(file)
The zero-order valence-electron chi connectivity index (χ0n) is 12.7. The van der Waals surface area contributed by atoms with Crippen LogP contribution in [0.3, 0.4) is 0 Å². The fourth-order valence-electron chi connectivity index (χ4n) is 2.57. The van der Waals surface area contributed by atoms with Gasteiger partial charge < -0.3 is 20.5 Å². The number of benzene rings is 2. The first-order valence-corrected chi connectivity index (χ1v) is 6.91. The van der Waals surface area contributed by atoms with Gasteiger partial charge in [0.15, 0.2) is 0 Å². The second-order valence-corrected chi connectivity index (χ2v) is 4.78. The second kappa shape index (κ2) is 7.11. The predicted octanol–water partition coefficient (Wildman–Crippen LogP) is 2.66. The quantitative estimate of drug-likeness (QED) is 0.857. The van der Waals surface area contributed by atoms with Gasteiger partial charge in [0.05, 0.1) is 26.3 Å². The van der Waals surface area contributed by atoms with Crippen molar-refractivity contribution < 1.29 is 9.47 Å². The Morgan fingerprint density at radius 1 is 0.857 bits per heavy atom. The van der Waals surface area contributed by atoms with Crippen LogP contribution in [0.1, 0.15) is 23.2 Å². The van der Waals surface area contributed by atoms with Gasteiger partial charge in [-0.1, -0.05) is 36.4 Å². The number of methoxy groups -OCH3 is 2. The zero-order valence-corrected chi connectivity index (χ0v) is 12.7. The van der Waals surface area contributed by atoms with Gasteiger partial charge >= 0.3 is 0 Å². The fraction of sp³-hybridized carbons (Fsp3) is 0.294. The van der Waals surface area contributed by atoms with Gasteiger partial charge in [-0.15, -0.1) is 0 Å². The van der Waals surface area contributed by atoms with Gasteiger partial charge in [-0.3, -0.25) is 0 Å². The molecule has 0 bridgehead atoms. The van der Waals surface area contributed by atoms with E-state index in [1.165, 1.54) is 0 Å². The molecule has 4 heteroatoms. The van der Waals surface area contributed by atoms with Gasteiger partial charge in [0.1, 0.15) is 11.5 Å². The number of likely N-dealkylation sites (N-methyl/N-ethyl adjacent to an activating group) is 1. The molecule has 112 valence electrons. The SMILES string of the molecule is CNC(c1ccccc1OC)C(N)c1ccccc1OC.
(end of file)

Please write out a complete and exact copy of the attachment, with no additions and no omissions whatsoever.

The zero-order valence-electron chi connectivity index (χ0n) is 12.7. The van der Waals surface area contributed by atoms with Crippen LogP contribution in [0.3, 0.4) is 0 Å². The fourth-order valence-electron chi connectivity index (χ4n) is 2.57. The van der Waals surface area contributed by atoms with Gasteiger partial charge < -0.3 is 20.5 Å². The number of benzene rings is 2. The first-order valence-corrected chi connectivity index (χ1v) is 6.91. The van der Waals surface area contributed by atoms with Gasteiger partial charge in [0.15, 0.2) is 0 Å². The second-order valence-corrected chi connectivity index (χ2v) is 4.78. The second kappa shape index (κ2) is 7.11. The predicted octanol–water partition coefficient (Wildman–Crippen LogP) is 2.66. The quantitative estimate of drug-likeness (QED) is 0.857. The van der Waals surface area contributed by atoms with Gasteiger partial charge in [0.05, 0.1) is 26.3 Å². The van der Waals surface area contributed by atoms with Crippen molar-refractivity contribution < 1.29 is 9.47 Å². The Morgan fingerprint density at radius 1 is 0.857 bits per heavy atom. The van der Waals surface area contributed by atoms with Crippen LogP contribution in [0.1, 0.15) is 23.2 Å². The van der Waals surface area contributed by atoms with Gasteiger partial charge in [-0.1, -0.05) is 36.4 Å². The number of methoxy groups -OCH3 is 2. The zero-order valence-corrected chi connectivity index (χ0v) is 12.7. The van der Waals surface area contributed by atoms with Gasteiger partial charge >= 0.3 is 0 Å². The fraction of sp³-hybridized carbons (Fsp3) is 0.294. The van der Waals surface area contributed by atoms with Gasteiger partial charge in [-0.15, -0.1) is 0 Å². The van der Waals surface area contributed by atoms with Gasteiger partial charge in [-0.3, -0.25) is 0 Å². The molecule has 0 bridgehead atoms. The van der Waals surface area contributed by atoms with E-state index in [1.165, 1.54) is 0 Å². The molecule has 4 heteroatoms. The van der Waals surface area contributed by atoms with Gasteiger partial charge in [0.1, 0.15) is 11.5 Å². The number of likely N-dealkylation sites (N-methyl/N-ethyl adjacent to an activating group) is 1. The molecule has 112 valence electrons. The SMILES string of the molecule is CNC(c1ccccc1OC)C(N)c1ccccc1OC.